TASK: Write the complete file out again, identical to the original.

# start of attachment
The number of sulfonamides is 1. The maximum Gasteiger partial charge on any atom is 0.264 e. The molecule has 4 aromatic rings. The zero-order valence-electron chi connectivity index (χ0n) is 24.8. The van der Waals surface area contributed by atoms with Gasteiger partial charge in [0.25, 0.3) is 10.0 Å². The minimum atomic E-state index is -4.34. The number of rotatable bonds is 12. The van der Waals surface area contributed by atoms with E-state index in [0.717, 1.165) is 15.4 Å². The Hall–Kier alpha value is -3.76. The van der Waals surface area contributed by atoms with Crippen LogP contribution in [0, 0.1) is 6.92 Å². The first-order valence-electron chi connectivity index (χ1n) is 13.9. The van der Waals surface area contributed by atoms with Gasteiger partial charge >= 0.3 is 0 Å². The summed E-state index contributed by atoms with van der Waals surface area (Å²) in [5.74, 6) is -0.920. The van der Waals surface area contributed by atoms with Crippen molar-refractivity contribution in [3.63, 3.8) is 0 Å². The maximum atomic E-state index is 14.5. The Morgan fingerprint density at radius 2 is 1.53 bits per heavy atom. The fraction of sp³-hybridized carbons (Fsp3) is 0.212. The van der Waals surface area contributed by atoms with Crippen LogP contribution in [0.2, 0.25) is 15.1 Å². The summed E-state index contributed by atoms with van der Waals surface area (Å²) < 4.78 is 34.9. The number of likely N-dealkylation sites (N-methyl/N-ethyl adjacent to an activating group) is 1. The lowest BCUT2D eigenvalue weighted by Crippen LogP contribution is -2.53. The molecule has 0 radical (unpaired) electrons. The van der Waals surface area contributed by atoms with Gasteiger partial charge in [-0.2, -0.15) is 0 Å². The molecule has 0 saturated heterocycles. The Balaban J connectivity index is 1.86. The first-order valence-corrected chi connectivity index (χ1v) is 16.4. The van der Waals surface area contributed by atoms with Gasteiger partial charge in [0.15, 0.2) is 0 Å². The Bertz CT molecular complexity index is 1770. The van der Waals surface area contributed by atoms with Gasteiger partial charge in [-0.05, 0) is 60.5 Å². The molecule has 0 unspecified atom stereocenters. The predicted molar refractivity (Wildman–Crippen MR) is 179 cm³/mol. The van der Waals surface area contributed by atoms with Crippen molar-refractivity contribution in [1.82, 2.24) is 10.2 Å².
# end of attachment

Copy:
The number of sulfonamides is 1. The maximum Gasteiger partial charge on any atom is 0.264 e. The molecule has 4 aromatic rings. The zero-order valence-electron chi connectivity index (χ0n) is 24.8. The van der Waals surface area contributed by atoms with Gasteiger partial charge in [0.25, 0.3) is 10.0 Å². The minimum atomic E-state index is -4.34. The number of rotatable bonds is 12. The van der Waals surface area contributed by atoms with E-state index in [0.717, 1.165) is 15.4 Å². The Hall–Kier alpha value is -3.76. The van der Waals surface area contributed by atoms with Crippen LogP contribution in [0, 0.1) is 6.92 Å². The first-order valence-electron chi connectivity index (χ1n) is 13.9. The van der Waals surface area contributed by atoms with Gasteiger partial charge >= 0.3 is 0 Å². The summed E-state index contributed by atoms with van der Waals surface area (Å²) in [5.74, 6) is -0.920. The van der Waals surface area contributed by atoms with Crippen molar-refractivity contribution in [3.63, 3.8) is 0 Å². The maximum atomic E-state index is 14.5. The Morgan fingerprint density at radius 2 is 1.53 bits per heavy atom. The fraction of sp³-hybridized carbons (Fsp3) is 0.212. The van der Waals surface area contributed by atoms with Crippen LogP contribution in [0.2, 0.25) is 15.1 Å². The summed E-state index contributed by atoms with van der Waals surface area (Å²) < 4.78 is 34.9. The number of likely N-dealkylation sites (N-methyl/N-ethyl adjacent to an activating group) is 1. The lowest BCUT2D eigenvalue weighted by Crippen LogP contribution is -2.53. The molecule has 0 radical (unpaired) electrons. The van der Waals surface area contributed by atoms with Gasteiger partial charge in [-0.2, -0.15) is 0 Å². The molecule has 0 saturated heterocycles. The Balaban J connectivity index is 1.86. The first-order valence-corrected chi connectivity index (χ1v) is 16.4. The van der Waals surface area contributed by atoms with Gasteiger partial charge in [0.15, 0.2) is 0 Å². The Bertz CT molecular complexity index is 1770. The van der Waals surface area contributed by atoms with Gasteiger partial charge in [-0.05, 0) is 60.5 Å². The molecule has 0 unspecified atom stereocenters. The predicted molar refractivity (Wildman–Crippen MR) is 179 cm³/mol. The van der Waals surface area contributed by atoms with Crippen molar-refractivity contribution in [1.82, 2.24) is 10.2 Å².